04/01/2018 11:32 GMT | Updated 11/06/2018 14:53 BST

Bravery As A Tool For Success

Face the fears that hold you back

Bravery, by definition, is the courage to face danger, fear or difficulty. It only kicks into action when those obstacles are there. So it stands to reason that the more of it you have in you, the more likely you’ll be able to brush aside the fears that hold you back. 

The problem, of course, is that your in-built factory model life coach is you. And the little voice inside, as Susan Jeffers pointed out in Feel The Fear And Do It Anyway, simply loves to pipe up: 

“You’d better not change your situation. There’s nothing else out there for you. You’ll never make it on your own. Don’t take a chance. You might make a mistake. Boy, will you be sorry!”

Lesson one: answer that voice. Explain to it why it’s wrong. So when someone asks ‘have you thought this through?’ You can say, absolutely. You know the pitfalls, the obstacles, how that little voice has a point and why you shouldn’t do it. Which means when you do go ahead with it, you’re doing so with your eyes wide open.

But where does that courage come from? Instead of seeing it as something owned by others, think of it as a tool that’s already installed inside you – you just need to learn how to unlock it.

Where’s the manual? Motivational books and podcasts aside, there are plenty of areas in life to learn and draw inspiration from. Here are a few unexpected sources of courage that you can apply to upgrade your own bravery level.

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Learn from... animals
The bravest animal, they say, is the lion. But being in a strong position doesn’t necessarily mean they are the wisest. Their arrogance and opportunism often leads them to take on larger predators such as rhinos and elephants, battles that inevitably end badly for the king of the jungle. There’s a fine line between courage and recklessness, and between self-belief and foolishness.
Tools to upload: Caution, humility.

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Learn from... our ancestors
For the fearless Sioux tribe, facing the grizzly bear was deemed the ultimate act of courage. They learned very early on that to run towards one with a spear meant certain defeat, so instead they plotted ways to get to it from a different angle, took advice from their elders and discussed with their peers, bided their time and struck only when they felt fully prepared.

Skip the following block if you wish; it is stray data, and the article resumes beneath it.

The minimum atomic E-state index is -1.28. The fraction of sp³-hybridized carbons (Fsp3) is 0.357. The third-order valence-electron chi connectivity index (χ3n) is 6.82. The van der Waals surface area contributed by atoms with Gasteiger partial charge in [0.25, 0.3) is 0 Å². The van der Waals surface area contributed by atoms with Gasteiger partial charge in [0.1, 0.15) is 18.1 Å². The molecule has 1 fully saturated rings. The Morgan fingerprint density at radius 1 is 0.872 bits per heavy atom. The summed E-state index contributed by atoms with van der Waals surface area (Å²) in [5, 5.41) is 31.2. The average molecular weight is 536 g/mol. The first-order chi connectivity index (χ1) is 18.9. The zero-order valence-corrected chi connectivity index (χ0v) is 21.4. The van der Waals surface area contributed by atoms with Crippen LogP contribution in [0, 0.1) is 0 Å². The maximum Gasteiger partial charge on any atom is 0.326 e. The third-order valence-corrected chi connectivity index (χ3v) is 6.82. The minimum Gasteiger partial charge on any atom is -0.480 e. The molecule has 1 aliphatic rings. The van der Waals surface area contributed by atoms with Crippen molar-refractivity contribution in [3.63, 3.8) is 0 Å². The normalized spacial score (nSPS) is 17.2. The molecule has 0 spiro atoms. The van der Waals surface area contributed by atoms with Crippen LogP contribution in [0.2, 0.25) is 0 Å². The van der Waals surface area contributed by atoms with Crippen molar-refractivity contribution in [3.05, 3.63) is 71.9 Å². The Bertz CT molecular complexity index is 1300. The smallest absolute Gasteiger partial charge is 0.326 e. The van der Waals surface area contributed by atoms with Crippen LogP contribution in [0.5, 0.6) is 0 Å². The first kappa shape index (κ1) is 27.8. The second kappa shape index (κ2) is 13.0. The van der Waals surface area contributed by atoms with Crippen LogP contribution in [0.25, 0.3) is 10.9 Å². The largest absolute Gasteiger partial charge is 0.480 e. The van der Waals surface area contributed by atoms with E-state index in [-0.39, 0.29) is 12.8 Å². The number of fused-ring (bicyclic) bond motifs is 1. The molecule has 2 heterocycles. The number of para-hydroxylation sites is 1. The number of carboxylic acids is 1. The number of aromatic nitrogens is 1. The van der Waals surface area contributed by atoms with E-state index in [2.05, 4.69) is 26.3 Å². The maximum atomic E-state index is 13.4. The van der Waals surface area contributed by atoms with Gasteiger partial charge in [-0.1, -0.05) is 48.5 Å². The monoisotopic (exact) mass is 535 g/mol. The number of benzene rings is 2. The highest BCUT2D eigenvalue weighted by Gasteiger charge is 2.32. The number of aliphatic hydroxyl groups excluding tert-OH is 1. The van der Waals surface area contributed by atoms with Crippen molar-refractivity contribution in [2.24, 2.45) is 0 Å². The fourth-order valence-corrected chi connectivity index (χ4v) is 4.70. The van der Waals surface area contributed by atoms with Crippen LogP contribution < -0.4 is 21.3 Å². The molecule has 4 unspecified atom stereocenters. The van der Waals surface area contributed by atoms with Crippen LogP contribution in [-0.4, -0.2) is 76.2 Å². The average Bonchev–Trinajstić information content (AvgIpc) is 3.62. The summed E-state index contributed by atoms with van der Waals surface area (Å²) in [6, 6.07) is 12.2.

Tools to upload: Effective planning, listen and learn.

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Learn from... babies
Babies aren’t born with self-doubt. They don’t feel embarrassed if they try something new and everything spills everywhere. There may be tears, but they’ll learn to approach it differently next time. Their inquisitive nature means they’ll brave anything, but that’s driven by an ignorance of the dangers. They get to know the difference between what’s safe, what’s harmful and what’s worth trying their luck at by staying alert to their senses and to the guidance of those who came before them.
Tools to upload: Information, trial and error.

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Learn from... angry people
When you see an elderly gentleman lash out at a gang of youths, he’s gone beyond fear and past caring. Crying ‘I won’t stand for it’ appears to be bold, but really, these are instances of people mistaking rage for confidence. To fly off the handle is a callous way of approaching a threat and likely to make matters worse. Bravery requires a calm demeanour. The definition of cool isn’t measured by how one dresses, but through the ability to not lose it in confrontations.
Tools to upload: Composure, awareness of consequences.

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Learn from... superheroes
This may sound ridiculous – who has fear issues when they can fly? But the best heroes are the reluctant ones, who want to hang up their masks every three comics strips. It takes courage to commit to doing selfless acts (while remaining anonymous and not fearing being taken advantage of). Remember, all super villains do bad things because they are ultimately afraid the world sees them as weak. The fearful seek respect by threatening to destroy things, the brave strive to fix them.
Tools to upload: Perseverance, how to deal with lack of recognition, the battle between good and evil.

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Learn from... traffic wardens
Seriously. They get abused practically by everyone, yet put on a brave face every day to go to work. The teacher at a tough secondary school who can easily be overpowered by the pupils yet never topples from the position of authority, the celebrity whose timeline is jammed with character assassinations yet logs on to Twitter to carry on courting controversy – these people have thickened their skin and hardwired their brains to never let the fear of being disliked or physically threatened prevent them from doing what they’ve set out to do.
Tools to upload: Stick by guns, unshakable resolve.